Just 12 years after being captured in Senegal and enduring the gruelling journey to slavery across the Atlantic Ocean, Phillis Wheatley made her literary debut at age 19 to a welcoming audience in London in 1773.
Unable to get her work published in the United States despite her talent, which was recognized by her owners, who provided their slave with her own room to pen her poems and frequent readings in the living rooms of New England’s elite, Wheatley – her original name was Penda Wane – found a publisher in England.
She, however, returned to the U.S. to be with her ailing mistress. The mistress and her husband, John Wheatley, died four years apart. Before passing away, the family patriarch granted his slave freedom.
Dr. Afua Cooper, who is also an accomplished poet, brought to life Wheatley’s story in My Name is Phillis Wheatley: A Story of Slavery and Freedom, which has won the 2012 Beacon of Freedom Award. The honour is presented annually to a book that introduces American History, from colonial times through to the Civil War, to children in a historically accurate and engaging style.
Dr. Cooper said Wheatley’s tenacity, brilliance and her love of people inspired her.
“One third of all Africans who were captured and sold into slavery were children,” said Cooper, who holds the James Johnston Endowed Chair in Black Canadian Studies at Dalhousie University in Nova Scotia. “Yet the image that we have of an enslaved person is that of an adult. Children, like adults, were sold away from their families and abused in a myriad of ways. I wanted to write a novel that centred on the experiences of enslaved children and also introduce the subject of slavery to a child and young adult experience. What better way to do that than by looking at someone their own age who experienced slavery?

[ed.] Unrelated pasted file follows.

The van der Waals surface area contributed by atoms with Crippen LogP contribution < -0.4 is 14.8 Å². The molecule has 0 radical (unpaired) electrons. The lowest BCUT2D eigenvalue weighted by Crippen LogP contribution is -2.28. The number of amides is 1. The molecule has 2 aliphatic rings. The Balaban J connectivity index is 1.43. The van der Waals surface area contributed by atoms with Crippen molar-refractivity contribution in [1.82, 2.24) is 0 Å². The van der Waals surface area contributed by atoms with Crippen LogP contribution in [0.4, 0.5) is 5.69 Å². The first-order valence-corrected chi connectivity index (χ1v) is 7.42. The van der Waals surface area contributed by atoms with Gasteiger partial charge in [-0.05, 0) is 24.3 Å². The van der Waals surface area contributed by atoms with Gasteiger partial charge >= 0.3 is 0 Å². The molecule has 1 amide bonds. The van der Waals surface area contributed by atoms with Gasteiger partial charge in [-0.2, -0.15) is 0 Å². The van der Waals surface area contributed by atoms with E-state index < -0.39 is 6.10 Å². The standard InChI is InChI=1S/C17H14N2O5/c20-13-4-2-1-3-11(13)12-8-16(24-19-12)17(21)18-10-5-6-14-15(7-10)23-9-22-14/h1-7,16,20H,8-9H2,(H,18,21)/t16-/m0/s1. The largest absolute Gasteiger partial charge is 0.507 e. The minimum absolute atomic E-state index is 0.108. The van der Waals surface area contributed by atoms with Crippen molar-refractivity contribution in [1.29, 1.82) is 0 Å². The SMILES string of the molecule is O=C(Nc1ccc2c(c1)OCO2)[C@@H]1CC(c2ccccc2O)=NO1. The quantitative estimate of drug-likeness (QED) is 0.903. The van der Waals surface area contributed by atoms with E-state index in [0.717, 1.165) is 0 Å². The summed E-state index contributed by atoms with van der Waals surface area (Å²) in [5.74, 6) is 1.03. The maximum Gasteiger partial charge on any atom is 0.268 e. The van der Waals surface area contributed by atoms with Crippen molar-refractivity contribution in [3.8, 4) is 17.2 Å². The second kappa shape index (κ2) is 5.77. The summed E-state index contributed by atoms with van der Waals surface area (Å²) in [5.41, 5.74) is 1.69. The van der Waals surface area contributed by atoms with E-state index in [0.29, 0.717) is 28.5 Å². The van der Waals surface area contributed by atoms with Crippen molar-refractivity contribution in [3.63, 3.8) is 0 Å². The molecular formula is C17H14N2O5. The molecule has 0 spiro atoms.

“I also wanted to explore writing, literacy and enslavement and to show that many enslaved men, women and children were literate. In fact, many of them were literate in Arabic, a language they were already fluent in in West Africa. I suspect that Phillis read and wrote Arabic and that could account for the reason she took to writing so rapidly.”
A co-founder of the Dub Poets Collective, Jamaican-born Cooper said she’s thrilled to be honoured with the prize.
“This shows that my work is recognized internationally,” said Cooper, whose interest in slavery, abolition and women studies led to her doctoral dissertation on anti-slavery crusader Henry Bibb and the publishing of The Hanging of Angélique: The Untold Story of Canadian Slavery and the Burning of Old Montreal, a national bestseller that was nominated for the 2006 Governor General’s Award.
“Writing can be a lonely endeavour and while writing about slavery might not be ‘sexy’, this award shows that there is a definite market for the kind of writing that I do and the subject matter with which I choose to engage.”
The award will be presented to Cooper on October 12 at the Williamsburg Library Theatre.
By RON FANFAIR